Wits #FeesMustFall protesters to recruit students at other campuses
Paramedics are stationed at Wits following several injuries.
JOHANNESBURG - After hours of running battles with police at Wits University, #FeesMustFall protesters have now dispersed from the Great Hall to recruit students at other campuses.
Paramedics are stationed at Wits this afternoon following several injuries as a result of confrontations, rubber bullets and scuffles between demonstrators and officers.
Paramedics confirmed that at least five people have been taken to hospital for treatment, including a lecturer.
ER24's Chitra Bodasing Harduth says it has a team on standby at Wits this afternoon, following running battles between officers and students throughout the day.
"Injuries range from soft tissues to a sprained ankle."
Wits spokesperson Shirona Patel added, "Professor David Hornsby was injured and taken to hospital. We are still waiting for the results and we are investigating this matter."
Earlier, some female demonstrators stripped off their tops and bras outside the Great Hall.
They were demanding that officers stop firing rubber bullets and stun grenades at demonstrators.
Some protesting students are outside the Hillbrow Police Station demanding the release of their classmates who were arrested.
Economic Freedom Fighters' Dali Mpofu says, "We're going to find out why the students have been arrested and try to get them out. Secondly, we're going to speak to vice-chancellor Adam Habib and his people."
Student leader Mcebo Dlamini addressed students outside the police station, saying, "We refuse that the police use petrol paid by the taxpayers to go and look for us at campus, we are bringing ourselves (sic). We are determined, we will achieve free education."
As Wits management prepares to meet this afternoon to discuss the future of this year's academic programme, both Independent Electoral Commission Deputy Chair Terry Tselane and Mpofu have announced there will be a student assembly on Friday, which will bring together former student leaders, parents and struggle stalwarts such as Winnie Madikizela-Mandela.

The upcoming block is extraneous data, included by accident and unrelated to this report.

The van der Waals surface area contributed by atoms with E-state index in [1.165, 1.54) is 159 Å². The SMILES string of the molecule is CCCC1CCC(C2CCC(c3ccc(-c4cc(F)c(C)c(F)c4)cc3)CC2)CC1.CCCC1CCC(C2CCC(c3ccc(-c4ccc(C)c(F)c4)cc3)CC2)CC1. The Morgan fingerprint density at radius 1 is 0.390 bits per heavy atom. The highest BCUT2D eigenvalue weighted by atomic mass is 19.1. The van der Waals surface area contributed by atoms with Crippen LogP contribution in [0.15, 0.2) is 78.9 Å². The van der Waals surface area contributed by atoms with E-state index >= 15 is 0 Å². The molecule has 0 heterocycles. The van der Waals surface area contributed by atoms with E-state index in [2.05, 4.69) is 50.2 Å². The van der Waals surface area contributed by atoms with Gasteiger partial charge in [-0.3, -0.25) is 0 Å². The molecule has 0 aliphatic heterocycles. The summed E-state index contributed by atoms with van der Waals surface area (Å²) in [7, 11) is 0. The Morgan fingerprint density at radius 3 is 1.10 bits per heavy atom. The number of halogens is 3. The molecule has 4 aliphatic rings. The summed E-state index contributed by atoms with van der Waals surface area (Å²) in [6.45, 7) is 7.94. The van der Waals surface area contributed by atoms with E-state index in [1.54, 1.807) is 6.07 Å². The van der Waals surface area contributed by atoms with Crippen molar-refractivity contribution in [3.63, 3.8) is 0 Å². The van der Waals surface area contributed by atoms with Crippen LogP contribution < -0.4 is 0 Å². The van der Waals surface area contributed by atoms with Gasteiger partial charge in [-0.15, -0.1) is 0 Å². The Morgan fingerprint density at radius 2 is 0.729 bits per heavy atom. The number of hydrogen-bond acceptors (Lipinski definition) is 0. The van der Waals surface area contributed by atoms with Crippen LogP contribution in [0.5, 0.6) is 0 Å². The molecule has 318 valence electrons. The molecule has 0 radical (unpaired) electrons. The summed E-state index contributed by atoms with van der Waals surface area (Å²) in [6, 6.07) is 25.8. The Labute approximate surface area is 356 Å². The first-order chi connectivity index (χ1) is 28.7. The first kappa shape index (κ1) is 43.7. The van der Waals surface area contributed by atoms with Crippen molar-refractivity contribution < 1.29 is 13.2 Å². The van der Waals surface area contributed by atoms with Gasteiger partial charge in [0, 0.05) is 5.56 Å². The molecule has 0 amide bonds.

Tselane also addressed a group of students gathered outside the police station.
"We're here to tell you that your struggle is our struggle. We're part of your struggle, because the struggle that you're fighting is a struggle that we fought and we're here to make sure that you achieve victory."
Meanwhile, at least 17 students were arrested at the University of Johannesburg's Soweto campus.
Police say the students contravened a court order obtained by the institution to block any demonstrations at all four of its campuses.
The police's Phephi Matlou-Mthetho says, "Seventeen students were arrested for contravening a court order. They were blocking other students from gaining entry into the university."
Earlier demonstrators tried to block students from entering the institution.
Student Activist Boipelo Phalatsi says, "The bouncers and police are all over campus. They've used pepper sprays and there are some students who are badly affected by the pepper sprays."
At the same time at Rhodes University, vice-chancellor Sizwe Mabizela has warned against what he calls the 'militarisation of universities'.
The University condemns all forms of violence, arson and the destruction of property.— Rhodes University (@Rhodes_Uni) October 1, 2016
Mabizela says Rhodes, like many other universities, cannot afford private security and relies on police to maintain order.
"We hold the view that universities should never develop such a capability, because we do not want to militarise our campuses."
LISTEN: Adam Habib: We can't provide free education